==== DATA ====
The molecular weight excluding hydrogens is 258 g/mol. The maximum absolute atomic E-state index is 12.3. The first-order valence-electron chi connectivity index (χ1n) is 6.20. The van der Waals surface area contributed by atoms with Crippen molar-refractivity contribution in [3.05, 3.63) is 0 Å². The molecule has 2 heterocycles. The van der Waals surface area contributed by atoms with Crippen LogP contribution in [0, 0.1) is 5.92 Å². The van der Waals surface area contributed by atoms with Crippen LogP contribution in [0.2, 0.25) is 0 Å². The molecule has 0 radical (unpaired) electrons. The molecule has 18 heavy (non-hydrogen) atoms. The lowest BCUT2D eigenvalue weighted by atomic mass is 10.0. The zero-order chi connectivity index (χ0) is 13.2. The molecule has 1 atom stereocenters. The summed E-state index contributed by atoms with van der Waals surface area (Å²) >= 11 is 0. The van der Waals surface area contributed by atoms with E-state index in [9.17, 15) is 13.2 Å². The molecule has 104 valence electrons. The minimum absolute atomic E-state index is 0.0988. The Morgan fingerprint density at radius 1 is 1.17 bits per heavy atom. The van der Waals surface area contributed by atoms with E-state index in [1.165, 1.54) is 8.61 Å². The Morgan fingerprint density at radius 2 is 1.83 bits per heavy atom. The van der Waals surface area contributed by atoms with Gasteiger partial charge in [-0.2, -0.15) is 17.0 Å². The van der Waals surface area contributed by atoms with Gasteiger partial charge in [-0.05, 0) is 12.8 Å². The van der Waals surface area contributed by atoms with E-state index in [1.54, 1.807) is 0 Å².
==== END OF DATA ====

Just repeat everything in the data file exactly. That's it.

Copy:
The molecular weight excluding hydrogens is 258 g/mol. The maximum absolute atomic E-state index is 12.3. The first-order valence-electron chi connectivity index (χ1n) is 6.20. The van der Waals surface area contributed by atoms with Crippen molar-refractivity contribution in [3.05, 3.63) is 0 Å². The molecule has 2 heterocycles. The van der Waals surface area contributed by atoms with Crippen LogP contribution in [0, 0.1) is 5.92 Å². The van der Waals surface area contributed by atoms with Crippen LogP contribution in [0.2, 0.25) is 0 Å². The molecule has 0 radical (unpaired) electrons. The molecule has 18 heavy (non-hydrogen) atoms. The lowest BCUT2D eigenvalue weighted by atomic mass is 10.0. The zero-order chi connectivity index (χ0) is 13.2. The molecule has 1 atom stereocenters. The summed E-state index contributed by atoms with van der Waals surface area (Å²) >= 11 is 0. The van der Waals surface area contributed by atoms with E-state index in [9.17, 15) is 13.2 Å². The molecule has 104 valence electrons. The minimum absolute atomic E-state index is 0.0988. The Morgan fingerprint density at radius 1 is 1.17 bits per heavy atom. The van der Waals surface area contributed by atoms with E-state index in [1.165, 1.54) is 8.61 Å². The Morgan fingerprint density at radius 2 is 1.83 bits per heavy atom. The van der Waals surface area contributed by atoms with Gasteiger partial charge in [-0.2, -0.15) is 17.0 Å². The van der Waals surface area contributed by atoms with Gasteiger partial charge in [-0.05, 0) is 12.8 Å². The van der Waals surface area contributed by atoms with E-state index in [1.54, 1.807) is 0 Å².